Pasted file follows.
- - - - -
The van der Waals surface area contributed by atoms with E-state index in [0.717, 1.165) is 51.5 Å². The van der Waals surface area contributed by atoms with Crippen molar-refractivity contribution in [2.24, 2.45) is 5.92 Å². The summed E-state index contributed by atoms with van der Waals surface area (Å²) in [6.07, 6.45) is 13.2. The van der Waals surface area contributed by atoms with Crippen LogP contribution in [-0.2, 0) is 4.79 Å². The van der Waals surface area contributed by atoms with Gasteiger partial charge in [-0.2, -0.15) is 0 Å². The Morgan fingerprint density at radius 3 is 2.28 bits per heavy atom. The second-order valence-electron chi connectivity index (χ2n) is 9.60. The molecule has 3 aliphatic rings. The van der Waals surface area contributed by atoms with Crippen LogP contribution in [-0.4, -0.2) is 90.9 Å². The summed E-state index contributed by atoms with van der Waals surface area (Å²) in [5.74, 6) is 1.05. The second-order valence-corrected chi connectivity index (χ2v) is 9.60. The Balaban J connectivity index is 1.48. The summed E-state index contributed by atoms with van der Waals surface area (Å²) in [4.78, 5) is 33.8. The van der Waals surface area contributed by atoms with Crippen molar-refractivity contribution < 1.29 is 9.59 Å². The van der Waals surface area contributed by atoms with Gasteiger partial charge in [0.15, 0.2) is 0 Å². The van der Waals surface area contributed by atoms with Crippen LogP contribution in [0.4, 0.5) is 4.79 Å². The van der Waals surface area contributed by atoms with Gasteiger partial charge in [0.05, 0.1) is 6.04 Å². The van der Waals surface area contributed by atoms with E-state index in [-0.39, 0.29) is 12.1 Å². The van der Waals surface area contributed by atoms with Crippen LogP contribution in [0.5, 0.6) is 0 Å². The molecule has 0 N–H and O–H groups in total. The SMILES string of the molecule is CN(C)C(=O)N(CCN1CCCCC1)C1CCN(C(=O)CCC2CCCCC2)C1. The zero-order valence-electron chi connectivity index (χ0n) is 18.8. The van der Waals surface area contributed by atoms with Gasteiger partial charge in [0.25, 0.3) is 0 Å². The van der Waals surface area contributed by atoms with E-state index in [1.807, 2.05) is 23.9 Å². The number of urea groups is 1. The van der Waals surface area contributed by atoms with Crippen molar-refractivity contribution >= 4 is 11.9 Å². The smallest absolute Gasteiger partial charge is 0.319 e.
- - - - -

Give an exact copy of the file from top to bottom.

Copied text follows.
The van der Waals surface area contributed by atoms with E-state index in [0.717, 1.165) is 51.5 Å². The van der Waals surface area contributed by atoms with Crippen molar-refractivity contribution in [2.24, 2.45) is 5.92 Å². The summed E-state index contributed by atoms with van der Waals surface area (Å²) in [6.07, 6.45) is 13.2. The van der Waals surface area contributed by atoms with Crippen LogP contribution in [-0.2, 0) is 4.79 Å². The van der Waals surface area contributed by atoms with Gasteiger partial charge in [-0.2, -0.15) is 0 Å². The Morgan fingerprint density at radius 3 is 2.28 bits per heavy atom. The second-order valence-electron chi connectivity index (χ2n) is 9.60. The molecule has 3 aliphatic rings. The van der Waals surface area contributed by atoms with Crippen LogP contribution in [-0.4, -0.2) is 90.9 Å². The summed E-state index contributed by atoms with van der Waals surface area (Å²) in [5.74, 6) is 1.05. The second-order valence-corrected chi connectivity index (χ2v) is 9.60. The Balaban J connectivity index is 1.48. The summed E-state index contributed by atoms with van der Waals surface area (Å²) in [4.78, 5) is 33.8. The van der Waals surface area contributed by atoms with Crippen molar-refractivity contribution < 1.29 is 9.59 Å². The van der Waals surface area contributed by atoms with Gasteiger partial charge in [0.15, 0.2) is 0 Å². The van der Waals surface area contributed by atoms with Crippen LogP contribution in [0.4, 0.5) is 4.79 Å². The van der Waals surface area contributed by atoms with Gasteiger partial charge in [0.05, 0.1) is 6.04 Å². The van der Waals surface area contributed by atoms with E-state index in [-0.39, 0.29) is 12.1 Å². The van der Waals surface area contributed by atoms with Crippen LogP contribution in [0.5, 0.6) is 0 Å². The molecule has 0 N–H and O–H groups in total. The SMILES string of the molecule is CN(C)C(=O)N(CCN1CCCCC1)C1CCN(C(=O)CCC2CCCCC2)C1. The zero-order valence-electron chi connectivity index (χ0n) is 18.8. The van der Waals surface area contributed by atoms with Gasteiger partial charge in [0.25, 0.3) is 0 Å². The van der Waals surface area contributed by atoms with E-state index in [1.807, 2.05) is 23.9 Å². The number of urea groups is 1. The van der Waals surface area contributed by atoms with Crippen molar-refractivity contribution >= 4 is 11.9 Å². The smallest absolute Gasteiger partial charge is 0.319 e.